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Victims Code key part of putting victims’ rights first

Victims Code key part of putting victims’ rights first

Justice Minister Amy Adams today launched a new Victims Code as part of the Government’s work to better support victims of crime.

Ms Adams launched the initiative at the Red Raincoat Trust's annual victims conference in Napier today.

The Victims Code formally sets out how victims can expect to be treated by the people, agencies and groups who are working to help them, and will also explain their rights under the Victims’ Rights Act.

“We want to ensure that victims who end up in the justice sector through no fault of their own know their rights and what services are available to them during what is often a very difficult time,” Ms Adams says.

The Code clearly explains what victims can expect from the services provided by criminal justice agencies at each stage of the criminal justice process.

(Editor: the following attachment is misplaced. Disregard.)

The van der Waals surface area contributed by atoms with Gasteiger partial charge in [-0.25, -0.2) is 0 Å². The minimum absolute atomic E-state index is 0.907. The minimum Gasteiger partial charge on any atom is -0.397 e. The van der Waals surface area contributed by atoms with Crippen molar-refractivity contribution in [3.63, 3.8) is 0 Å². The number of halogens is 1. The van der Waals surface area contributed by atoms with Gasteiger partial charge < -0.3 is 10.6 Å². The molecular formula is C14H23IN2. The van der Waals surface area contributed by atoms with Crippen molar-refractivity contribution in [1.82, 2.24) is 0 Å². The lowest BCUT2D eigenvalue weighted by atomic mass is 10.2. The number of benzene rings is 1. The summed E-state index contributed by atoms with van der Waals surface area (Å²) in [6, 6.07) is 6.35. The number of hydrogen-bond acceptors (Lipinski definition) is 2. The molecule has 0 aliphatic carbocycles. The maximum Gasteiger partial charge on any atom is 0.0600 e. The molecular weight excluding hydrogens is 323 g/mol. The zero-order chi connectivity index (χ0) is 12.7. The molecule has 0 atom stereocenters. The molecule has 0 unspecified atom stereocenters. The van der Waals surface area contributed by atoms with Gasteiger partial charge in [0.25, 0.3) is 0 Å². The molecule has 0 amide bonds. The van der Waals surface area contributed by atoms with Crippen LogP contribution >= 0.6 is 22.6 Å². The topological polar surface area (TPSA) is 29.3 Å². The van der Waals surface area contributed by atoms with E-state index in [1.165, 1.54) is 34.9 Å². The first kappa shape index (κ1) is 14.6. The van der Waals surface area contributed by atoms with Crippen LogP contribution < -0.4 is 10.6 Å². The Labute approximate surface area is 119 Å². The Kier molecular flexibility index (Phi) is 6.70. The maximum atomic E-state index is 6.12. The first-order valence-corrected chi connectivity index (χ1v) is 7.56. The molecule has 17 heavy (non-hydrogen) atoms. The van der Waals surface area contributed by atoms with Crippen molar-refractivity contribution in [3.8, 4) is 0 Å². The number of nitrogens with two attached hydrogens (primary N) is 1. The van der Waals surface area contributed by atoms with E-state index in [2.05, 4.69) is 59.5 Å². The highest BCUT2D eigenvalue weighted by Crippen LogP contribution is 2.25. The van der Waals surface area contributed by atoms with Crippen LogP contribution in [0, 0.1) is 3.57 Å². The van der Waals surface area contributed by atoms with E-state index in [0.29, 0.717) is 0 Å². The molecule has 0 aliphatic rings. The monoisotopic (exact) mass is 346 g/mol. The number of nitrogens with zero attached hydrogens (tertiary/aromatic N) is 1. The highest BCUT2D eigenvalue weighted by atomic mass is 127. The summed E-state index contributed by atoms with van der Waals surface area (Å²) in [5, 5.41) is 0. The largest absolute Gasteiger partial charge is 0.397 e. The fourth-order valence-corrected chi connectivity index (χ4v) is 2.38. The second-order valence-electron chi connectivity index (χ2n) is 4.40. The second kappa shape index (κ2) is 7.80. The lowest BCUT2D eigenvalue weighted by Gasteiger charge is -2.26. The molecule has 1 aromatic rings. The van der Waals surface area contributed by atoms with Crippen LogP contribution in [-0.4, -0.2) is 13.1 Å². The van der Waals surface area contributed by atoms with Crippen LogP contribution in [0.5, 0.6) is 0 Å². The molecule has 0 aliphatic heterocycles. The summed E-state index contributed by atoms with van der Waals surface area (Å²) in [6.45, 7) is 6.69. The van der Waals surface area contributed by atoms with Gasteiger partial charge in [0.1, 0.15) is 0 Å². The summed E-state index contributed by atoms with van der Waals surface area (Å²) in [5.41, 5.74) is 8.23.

It brings together 11 rights, including the right to be informed, to make a victim impact statement, to receive notifications after sentencing, to be informed about and express your views on bail, and the right to make a submission relating to parole or extended supervision orders.

“We consulted widely on the development of the code including with organisations who represent victims as well as population groups that are most impacted by crime.

“Our aim is to ensure that victims’ experience with the justice sector is as stress free as possible. One way of doing this is to improve the way justice services and information is provided to victims.

“We’ve also created a transparent complaints process to hold Government agencies that work closely with victims to account. They’ll be required to record and report annually on all complaints about rights contained in the Code.”

The Code is available on the newly-updated victims information From October 1 the Victims of Crime Information Line will also be extended to operate 24/7.

Ms Adams will also soon announce the appointment of the Chief Victims Advisor to Government as part of the wider work programme to support victims.

“Putting victims first is one of the Government’s key priorities. Making the justice system more responsive and easier to navigate is part of a wider strategy to improve services put victims at the centre of decision-making.”


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